Opinion: Dollars – A Distraction in the School Wars

Opinion: Dollars – A Distraction in the School Wars

And so it continues in the school wars: sides are being drawn and trenches built over whether public or independent schools are the answer or not.

Too often the debate rages on about whether public money should be used to fund non-public schools. It is an either / or debate and it is a misnomer. ‘I give a Gonski’ is a false dichotomy. The actual David Gonski chaired funding model has not been implemented by anyone and it won’t be by any political body in the near future.

Funding is important to implement any systemic changes, but it is not the answer – only a means to a solution.

Whilst uneducated education commentators may rage, the key element that should be at the centre of the debate is ‘children’. What is it that our children need, and how can we best support those needs?

Pragmatically, we must accept that for real learning progress to be attained, the fundamental basis of our education system has to be completely re-imagined, and that too is not something that can be done, quickly or easily even in the timespan of the current generation of children being ‘formally educated’.

So are public schools the answer? In an ideal situation, yes, however, ABS statistics demonstrate that 35% of Australian school children attend non-government schools (not including selective schools which are basically fully publically funded private schools).

For many, the answer is no, public schools are not working and given the only real comparative statistics in achievement available, NAPLAN and Year 12 results, Independent schools get good results.

Public school advocates argue the tide has turned, with egression to independent schools having not increased in the last two years (unlike the last 40) – however, the assumption that this is because either public schools are improving or parents are having a ‘Satori’, realisation needs to be questioned.

There is just as much likelihood that parents are concerned about child safety in private institutions after the last four years of the Royal Commission into child abuse draw to a close. It will be interesting to note whether any of the current inquiries into abuse of disabled children in public schools will have a negative effect on public school enrolments.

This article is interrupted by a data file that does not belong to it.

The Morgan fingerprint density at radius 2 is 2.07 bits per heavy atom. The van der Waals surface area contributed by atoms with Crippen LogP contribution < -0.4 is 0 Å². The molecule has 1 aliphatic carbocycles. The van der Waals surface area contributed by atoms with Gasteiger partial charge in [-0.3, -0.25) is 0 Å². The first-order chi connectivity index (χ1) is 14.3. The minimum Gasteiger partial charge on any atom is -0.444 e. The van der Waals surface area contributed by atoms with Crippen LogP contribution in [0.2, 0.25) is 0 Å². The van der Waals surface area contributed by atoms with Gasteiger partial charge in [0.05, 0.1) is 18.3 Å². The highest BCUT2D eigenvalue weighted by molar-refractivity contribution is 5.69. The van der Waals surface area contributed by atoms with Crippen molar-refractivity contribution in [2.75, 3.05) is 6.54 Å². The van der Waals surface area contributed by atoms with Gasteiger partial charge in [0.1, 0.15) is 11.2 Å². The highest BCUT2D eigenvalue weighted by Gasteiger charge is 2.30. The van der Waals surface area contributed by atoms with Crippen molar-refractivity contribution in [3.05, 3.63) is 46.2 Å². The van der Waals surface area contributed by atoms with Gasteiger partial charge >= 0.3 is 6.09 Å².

This then leaves the question: ‘what do independent schools offer or do differently to achieve the results they do?’

Yes, it is suspected that many students are tutored, as it is suspected that there are many high achievers in the public school system.

The teachers in all systems are the same. They are equally as able, and as Professor John Hattie has continually noted in a multitude of studies, difference and variance in teacher quality is between classrooms, more than schools.

Independent schools do have better resources through funding, and this is an area that governments could deal with. Rather than remove funding from independent schools (which only harms children), provide proper facilities for public schools.

However once again we are left with the bifurcation that great facilities do lead to great results – many sports athletes can testify against this.

What Independent schools do create, through both carrots and sticks, is an attitudinal difference to education, both for the students and the teachers.

Yes, Independent schools can expel students, but that is a misnomer, as by doing so they lose part of their income. What is more important is the development of an ethos, of belonging and pride and commitment through intra-curricular activities, co-curricular activities and extra-curricular activities that are all mandated.

Teacher requirement for involvement in these additionally causes social connections between the learners and the facilitators. It is interesting to note that Union interference in independent schools is much less.

Teachers get additional wages for undertaking additional duties. Teachers are required to undertake a significant amount of additional professional development and have extended holidays to counter balance this.

So whilst the teaching cohorts in independent schools are initially the same in training as the public, they become inculcated into a culture of professional development, of commitment and success. Great working conditions lead to better trained workers and higher levels of achievement.

Are all independent schools better? No. Some public schools are able to achieve immense success. So many teachers in the public system are outstanding, but the independent schools can get rid of the bad ones, the ones that damage everyone. Perhaps the public schools should do the same. Perhaps the Unions should put children first.

Instead of arguing over whom should get what amount of money, lets instead look at what works, what needs to be changed so that all children get the education they deserve.

Learn from success first and then we can fight about how to fund it.


David Roy is a lecturer in Education and Creative Arts at the University of Newcastle. His research interests are in pedagogy and homeschooling, drama and arts learning, and dyspraxia and inclusion in Education.


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